Recently I've started encountering more than a few articles warning about another consumer debt bubble forming. Most of the articles I've seen center around a possible bubble in the $1.1 trillion dollar auto loan market. With the amount of auto loans soaring and delinquency rates rising surely we must have another credit bubble on our hands that is about to burst. However, I do not think this is correct.
To be sure we do have a large amount of auto loans outstanding. The graph below, taken from the Federal Reserve's Economic Data website, shows auto loans reaching an all-time high.
On top of that auto loan delinquency rates are rising and have reached their highest post-crisis rate. Indeed, delinquency rates are even increasing among prime borrowers. But a lot of the fear mongering over the auto loan sector lacks context.Putting the Auto Loan Sector in Proper Context
Even though $1.1 trillion sounds like a huge number, in the context of consumer credit it really isn't. The entire consumer credit market is worth about $14.8 trillion. That means auto loans account for just under 7.5% of all outstanding consumer credit. The genesis of the last consumer debt crisis was the mortgage market which at its current size of $9.75T is over nine times the size of the auto loan market.
It's also useful to look at auto loan debt in another context. A single data series is very rarely useful on its own, it usually has more meaning when it is compared to something else. With auto loans we need to keep in mind that the population of the US, inflation and the economy are all continuing to increase. It's only natural therefore that the total amount of auto loans outstanding will steadily increase over time. By comparing the total amount of auto loans outstanding to GDP we can get a better sense of whether or not auto loan growth is tracking ahead of economic growth.
We can see that yes, auto loans are growing faster than the economy as a whole but it's not as sharp an increase as just looking at the total loan balance on its own. It's also worth pointing out that auto loans balances are still below their pre recession peak. However, the period leading up to the recession saw strong auto demand in no small part due to increasing light truck sales as everyone fancied themselves a contractor and house flipper. So, with loan balances approaching those levels there is reason for caution in the auto loan market.Auto Loans Compared to Other Consumer Debt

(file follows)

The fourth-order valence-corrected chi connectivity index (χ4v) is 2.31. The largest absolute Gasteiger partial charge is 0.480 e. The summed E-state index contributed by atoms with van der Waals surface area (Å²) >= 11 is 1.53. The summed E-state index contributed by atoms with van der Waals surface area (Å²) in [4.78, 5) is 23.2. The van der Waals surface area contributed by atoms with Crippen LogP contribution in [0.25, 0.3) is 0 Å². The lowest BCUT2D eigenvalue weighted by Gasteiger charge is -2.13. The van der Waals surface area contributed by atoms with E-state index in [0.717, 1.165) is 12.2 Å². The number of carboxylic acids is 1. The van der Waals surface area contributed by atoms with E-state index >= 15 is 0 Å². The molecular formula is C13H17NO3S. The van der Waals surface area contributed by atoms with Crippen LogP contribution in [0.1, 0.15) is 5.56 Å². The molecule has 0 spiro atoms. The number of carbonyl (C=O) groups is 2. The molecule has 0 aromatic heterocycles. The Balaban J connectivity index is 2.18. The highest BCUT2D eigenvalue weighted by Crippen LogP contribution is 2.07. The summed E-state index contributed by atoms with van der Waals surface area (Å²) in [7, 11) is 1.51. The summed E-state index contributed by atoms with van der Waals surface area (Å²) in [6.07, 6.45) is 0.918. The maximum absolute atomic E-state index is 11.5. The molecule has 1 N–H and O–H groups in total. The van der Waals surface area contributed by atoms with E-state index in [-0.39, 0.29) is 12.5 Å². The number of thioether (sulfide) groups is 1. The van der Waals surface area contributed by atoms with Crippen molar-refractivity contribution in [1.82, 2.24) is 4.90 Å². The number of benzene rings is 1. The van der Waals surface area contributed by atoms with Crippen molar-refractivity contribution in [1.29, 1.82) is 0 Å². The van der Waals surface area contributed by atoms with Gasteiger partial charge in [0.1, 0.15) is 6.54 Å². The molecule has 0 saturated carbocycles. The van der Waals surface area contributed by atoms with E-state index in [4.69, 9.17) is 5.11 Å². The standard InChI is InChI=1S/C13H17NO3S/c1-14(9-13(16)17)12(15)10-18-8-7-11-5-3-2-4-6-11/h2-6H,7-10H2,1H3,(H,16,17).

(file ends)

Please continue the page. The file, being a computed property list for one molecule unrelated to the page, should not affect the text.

We also need to look at what's happening with consumer debt as a whole in order to evaluate the auto loan situation.
Starting with the largest type of debt first, mortgages, we don't see a problem.
Mortgage debt as a percentage of GDP continues to trend slightly lower.
Turning to the next largest market, student loans, we see a continued steady uptrend.
Finally, we have the smallest credit market, revolving consumer debt (e.g. credit cards). We see a sharp drop after the recession followed by a recovery around the 2015 time period.
Combining every type of debt together we still see a drop in credit.
And perhaps most importantly, due to low interest rates consumers total debt service payments as a percent of income are at an all time low.
Whatever happens in the auto market is likely to be contained to just the auto market due to its small size. Even if there is a "bubble" in auto loans that pops the fallout out is likely to be contained. The auto market is 1/9th the size of the mortgage market so the maximum amount of economic damage is likely to be limited to 1/9th of what we saw during the great recession in a worst-case implosion style scenario. Indeed, unlike mortgages prior to the recession auto loans haven't been sliced and diced, securitized, and spread all over the financial system.
The auto market certainly appears to be at or nearing a cyclical top. We'd caution investors against packing their portfolio full of auto manufacturers, auto parts companies, auto dealers, and banks which huge auto loan portfolios. But beyond that there should be nothing happening in the auto loan sector that will affect the rest of the economy.
Disclosure: I/we have no positions in any stocks mentioned, and no plans to initiate any positions within the next 72 hours.
I wrote this article myself, and it expresses my own opinions. I am not receiving compensation for it (other than from Seeking Alpha). I have no business relationship with any company whose stock is mentioned in this article.